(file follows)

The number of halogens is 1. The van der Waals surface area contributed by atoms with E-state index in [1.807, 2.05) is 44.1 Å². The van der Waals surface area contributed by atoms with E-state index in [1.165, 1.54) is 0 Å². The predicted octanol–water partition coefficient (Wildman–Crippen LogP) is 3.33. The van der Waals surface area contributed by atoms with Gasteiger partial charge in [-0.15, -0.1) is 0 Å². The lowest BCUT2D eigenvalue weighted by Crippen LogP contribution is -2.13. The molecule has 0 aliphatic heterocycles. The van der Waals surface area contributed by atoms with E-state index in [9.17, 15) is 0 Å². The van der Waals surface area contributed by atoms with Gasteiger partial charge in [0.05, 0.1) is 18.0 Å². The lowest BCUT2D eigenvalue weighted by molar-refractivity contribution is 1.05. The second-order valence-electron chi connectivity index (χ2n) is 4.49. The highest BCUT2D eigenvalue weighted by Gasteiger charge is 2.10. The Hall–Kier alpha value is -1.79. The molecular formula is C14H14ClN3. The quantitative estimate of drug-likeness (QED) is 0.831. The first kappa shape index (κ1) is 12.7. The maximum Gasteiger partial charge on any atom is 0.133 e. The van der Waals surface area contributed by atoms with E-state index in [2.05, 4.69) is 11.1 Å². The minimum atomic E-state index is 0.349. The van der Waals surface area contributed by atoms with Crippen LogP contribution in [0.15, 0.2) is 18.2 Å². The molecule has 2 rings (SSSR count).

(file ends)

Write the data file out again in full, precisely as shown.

The number of halogens is 1. The van der Waals surface area contributed by atoms with E-state index in [1.807, 2.05) is 44.1 Å². The van der Waals surface area contributed by atoms with E-state index in [1.165, 1.54) is 0 Å². The predicted octanol–water partition coefficient (Wildman–Crippen LogP) is 3.33. The van der Waals surface area contributed by atoms with Gasteiger partial charge in [-0.15, -0.1) is 0 Å². The lowest BCUT2D eigenvalue weighted by Crippen LogP contribution is -2.13. The molecule has 0 aliphatic heterocycles. The van der Waals surface area contributed by atoms with E-state index in [9.17, 15) is 0 Å². The van der Waals surface area contributed by atoms with Gasteiger partial charge in [0.05, 0.1) is 18.0 Å². The lowest BCUT2D eigenvalue weighted by molar-refractivity contribution is 1.05. The second-order valence-electron chi connectivity index (χ2n) is 4.49. The highest BCUT2D eigenvalue weighted by Gasteiger charge is 2.10. The Hall–Kier alpha value is -1.79. The molecular formula is C14H14ClN3. The quantitative estimate of drug-likeness (QED) is 0.831. The first kappa shape index (κ1) is 12.7. The maximum Gasteiger partial charge on any atom is 0.133 e. The van der Waals surface area contributed by atoms with E-state index in [2.05, 4.69) is 11.1 Å². The minimum atomic E-state index is 0.349. The van der Waals surface area contributed by atoms with Crippen LogP contribution in [0.15, 0.2) is 18.2 Å². The molecule has 2 rings (SSSR count).